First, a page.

Captain's Blog: In Support Of Grubby Little Coal-Shovellers

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Another week, another Sunderland player being linked away. The press must have even bored themselves with the silly Asamoah Gyan speculation so this time it was Lee Cattermole's turn to be tenuously linked with a move away with Liverpool the club reported to be interested. Before we get ahead of ourselves and before Roker Report's Man On The Street gives himself another hernia through vehement protestations about the things the voices in his head are telling him, we should point out that this nugget of journalistic gold was from Alan Oliver. That means that whilst it isn't quite 'a load of Nixon', it isn't far off. Mind, if Alan Oliver hadn't amused us for years by coining the phrase "stepped aside" and using it in most of his Chronicle articles (and we use the term in its loosest possible sense, you understand) to try and spin Newcastle United as the most generous football club known to man and explain their curious habit of failing to land the big-name targets they are almost ritualistically linked with at season ticket renewal time, then we may not be so forgiving towards him and his unique comedy stylings.

So, anyway, Cattermole... surely we don't actually want to see him sold, do we?

For me, Lee Cattermole is a quite scandalously under-rated footballer by what seems to be a large section of the Sunderland support. I'll grant you that he is not a flash player, or an especially disciplined player yet, and there is probably more chance of Iain Dowie scoring at a Craggy Island 'Lovely Girls' competition than there is of Lee Cattermole scoring on a football pitch, but it's no good throwing together attacking talent and then not providing them with a platform from which to play. Cattermole is a player who can provide such a platform. If we put his perceived limitations aside for one moment (don't worry detractors – we'll come to those soon enough), Cattermole was without question the most prolific ball-winner available to our midfield last season and, despite the arrivals of Gardner and Vaughan, you'd expect him to be up there again next season too. And for all the talk of him being a liability in the tackle, it is also noteworthy that he wins more tackles than he gives away free kicks. When you also factor in the amount of times he gets the opposition turned away from our goal, one of the subtler arts of the defensive midfielder's role, it becomes apparent that there IS some value to his presence in the team.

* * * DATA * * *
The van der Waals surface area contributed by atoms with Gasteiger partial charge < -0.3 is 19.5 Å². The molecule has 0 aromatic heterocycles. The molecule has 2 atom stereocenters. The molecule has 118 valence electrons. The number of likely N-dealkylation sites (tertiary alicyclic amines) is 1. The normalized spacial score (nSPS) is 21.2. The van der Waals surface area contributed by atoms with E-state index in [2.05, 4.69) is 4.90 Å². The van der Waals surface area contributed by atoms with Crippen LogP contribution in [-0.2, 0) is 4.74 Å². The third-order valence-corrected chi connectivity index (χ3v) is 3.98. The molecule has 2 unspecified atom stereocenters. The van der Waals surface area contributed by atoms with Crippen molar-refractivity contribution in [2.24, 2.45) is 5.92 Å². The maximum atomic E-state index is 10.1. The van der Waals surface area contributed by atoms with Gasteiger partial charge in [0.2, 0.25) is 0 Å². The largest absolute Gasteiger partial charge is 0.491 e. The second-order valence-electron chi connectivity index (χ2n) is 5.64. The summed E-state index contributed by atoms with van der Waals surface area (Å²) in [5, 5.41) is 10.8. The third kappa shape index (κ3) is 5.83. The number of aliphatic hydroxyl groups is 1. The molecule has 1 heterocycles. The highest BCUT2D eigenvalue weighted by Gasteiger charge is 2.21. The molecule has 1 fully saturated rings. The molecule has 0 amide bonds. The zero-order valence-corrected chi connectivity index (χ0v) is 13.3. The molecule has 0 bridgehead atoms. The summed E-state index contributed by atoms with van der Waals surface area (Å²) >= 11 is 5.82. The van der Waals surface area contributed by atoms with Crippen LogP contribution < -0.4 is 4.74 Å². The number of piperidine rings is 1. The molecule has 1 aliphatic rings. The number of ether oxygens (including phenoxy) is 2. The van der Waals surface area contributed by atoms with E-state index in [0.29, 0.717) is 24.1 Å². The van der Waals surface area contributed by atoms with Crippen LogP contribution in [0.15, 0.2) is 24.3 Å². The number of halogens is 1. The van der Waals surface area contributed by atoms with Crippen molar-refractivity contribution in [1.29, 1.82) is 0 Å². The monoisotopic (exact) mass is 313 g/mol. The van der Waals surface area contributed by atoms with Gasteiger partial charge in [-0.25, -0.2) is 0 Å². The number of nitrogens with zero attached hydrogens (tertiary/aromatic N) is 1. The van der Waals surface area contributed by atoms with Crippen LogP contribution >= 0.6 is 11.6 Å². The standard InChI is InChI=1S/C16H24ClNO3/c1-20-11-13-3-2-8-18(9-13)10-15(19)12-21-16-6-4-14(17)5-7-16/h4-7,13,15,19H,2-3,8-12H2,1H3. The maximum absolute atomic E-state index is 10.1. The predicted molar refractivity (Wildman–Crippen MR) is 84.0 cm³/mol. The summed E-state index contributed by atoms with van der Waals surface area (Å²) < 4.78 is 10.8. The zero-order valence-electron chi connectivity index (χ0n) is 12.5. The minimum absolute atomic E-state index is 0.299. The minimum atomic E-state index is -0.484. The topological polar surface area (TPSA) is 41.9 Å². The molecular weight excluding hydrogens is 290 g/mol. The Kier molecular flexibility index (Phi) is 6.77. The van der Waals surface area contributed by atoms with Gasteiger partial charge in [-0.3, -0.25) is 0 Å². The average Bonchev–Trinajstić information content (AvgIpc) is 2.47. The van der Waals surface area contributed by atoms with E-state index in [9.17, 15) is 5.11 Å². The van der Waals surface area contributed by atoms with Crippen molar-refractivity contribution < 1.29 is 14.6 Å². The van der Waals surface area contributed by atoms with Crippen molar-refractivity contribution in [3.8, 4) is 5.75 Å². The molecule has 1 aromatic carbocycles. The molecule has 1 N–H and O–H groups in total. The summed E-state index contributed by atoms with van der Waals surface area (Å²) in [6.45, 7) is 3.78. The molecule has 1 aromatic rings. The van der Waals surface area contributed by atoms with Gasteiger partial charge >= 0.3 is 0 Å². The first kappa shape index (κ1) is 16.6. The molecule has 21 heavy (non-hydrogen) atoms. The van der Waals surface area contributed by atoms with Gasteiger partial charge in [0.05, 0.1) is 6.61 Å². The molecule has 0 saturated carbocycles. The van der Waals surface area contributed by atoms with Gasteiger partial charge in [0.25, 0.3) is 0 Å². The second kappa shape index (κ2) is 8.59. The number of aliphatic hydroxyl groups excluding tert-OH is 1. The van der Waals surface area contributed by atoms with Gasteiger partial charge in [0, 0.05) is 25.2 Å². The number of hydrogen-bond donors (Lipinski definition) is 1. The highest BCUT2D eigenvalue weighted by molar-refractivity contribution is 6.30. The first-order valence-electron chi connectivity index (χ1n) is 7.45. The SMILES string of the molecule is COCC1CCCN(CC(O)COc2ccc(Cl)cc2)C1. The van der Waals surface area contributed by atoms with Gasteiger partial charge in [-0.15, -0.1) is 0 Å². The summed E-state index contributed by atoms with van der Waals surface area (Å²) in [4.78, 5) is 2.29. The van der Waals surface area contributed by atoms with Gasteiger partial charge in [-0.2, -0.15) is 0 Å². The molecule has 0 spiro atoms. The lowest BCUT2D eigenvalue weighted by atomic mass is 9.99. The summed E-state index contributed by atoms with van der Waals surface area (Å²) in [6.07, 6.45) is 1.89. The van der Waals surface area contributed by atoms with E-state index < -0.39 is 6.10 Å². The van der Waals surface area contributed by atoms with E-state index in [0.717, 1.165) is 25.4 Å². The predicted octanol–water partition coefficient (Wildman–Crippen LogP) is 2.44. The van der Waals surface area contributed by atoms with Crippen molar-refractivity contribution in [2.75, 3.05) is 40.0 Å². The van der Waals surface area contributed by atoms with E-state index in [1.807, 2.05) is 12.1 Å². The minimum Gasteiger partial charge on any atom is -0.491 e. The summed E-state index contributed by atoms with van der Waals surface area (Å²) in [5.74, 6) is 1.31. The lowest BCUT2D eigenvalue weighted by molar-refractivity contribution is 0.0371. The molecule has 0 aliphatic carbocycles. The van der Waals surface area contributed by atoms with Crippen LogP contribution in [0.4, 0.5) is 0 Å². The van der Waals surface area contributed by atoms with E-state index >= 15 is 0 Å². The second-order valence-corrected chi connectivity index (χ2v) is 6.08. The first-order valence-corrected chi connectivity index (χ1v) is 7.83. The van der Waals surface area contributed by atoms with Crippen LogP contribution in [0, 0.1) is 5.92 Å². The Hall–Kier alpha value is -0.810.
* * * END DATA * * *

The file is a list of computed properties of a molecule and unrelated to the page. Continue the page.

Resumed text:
Obviously there is a flip side of the coin, and questions are regularly asked of Cattermole's decision making and his passing. Now I don't think that Cattermole is a poor passer of the ball at all. His passing game is unspectacular yet solid. He supports the man in possession well and, at 79%, his pass completion success rate is comparable with just about anyone in the squad and better than most. He perhaps isn't as penetrative in possession as we'd like, but he keeps the ball well enough, so I dismiss the assertion that he is a poor passer of a football.

The lacking quality in his decision-making, especially when hunting the ball, is undeniable however. Who could forget his desperate lunge at Hugo Rodallega on the DW touchline mere minutes after being cautioned last September, for example? It has even been suggested that a single caution is enough to totally take Cattermole's influence out of a game one way or another given his inability to trust himself to make sensible decisions. It is definitely THE big flaw in his game, but it isn't terminal. People mature and people learn, and we are perhaps too quick to forget that, at the age of just 23, Cattermole is still very much a young man. In fact, he was even eligible to be representing England at under-21 level in the European Championships last month. Staying injury-free for a year or two would be a huge help too, of course, and allow him to get some kind of rhythm into his game, but his performances for Wigan suggest that it is merely a case of rediscovering what we already know is there.

But to judge Cattermole in isolation would perhaps be unfair. When magnificent steam engines were rolling proudly up and down Britain's railways romancing the world, it was easy to forget that there was a grubby, yet essential, little man inside shovelling coal and bringing the machine to life. Players like Lee Cattermole are football's equivalent. Without them it doesn't matter how impressive they look because they aren't going anywhere. Sir Alex Ferguson has Darren Fletcher, for example. Chelsea have John-Obi Mikel, Manchester City have Nigel De Jong. Arsenal have.... um... exactly. Arsenal are perhaps the best example of what style gets you without the steel. With the amount of style they have they should be dominant but there is no one willing to get their hands dirty.

Obviously Lee Cattermole has his detractors and he is the kind of player who always attracts them, and has always attracted them. Those old enough will remember Kevin Ball being consistently booed by Sunderland fans for a spell too, for example. So all in all I can't say I have been surprised to see so many advocating the club looks to cash-in on the player. What does surprise me a little is that so many seem unable to recognise his value to the team. Get Cattermole fit, keep him fit, and afford him the time to mature naturally and there is no doubt that there is so much more to come from him - and I hope he is still in a Sunderland shirt when it does.

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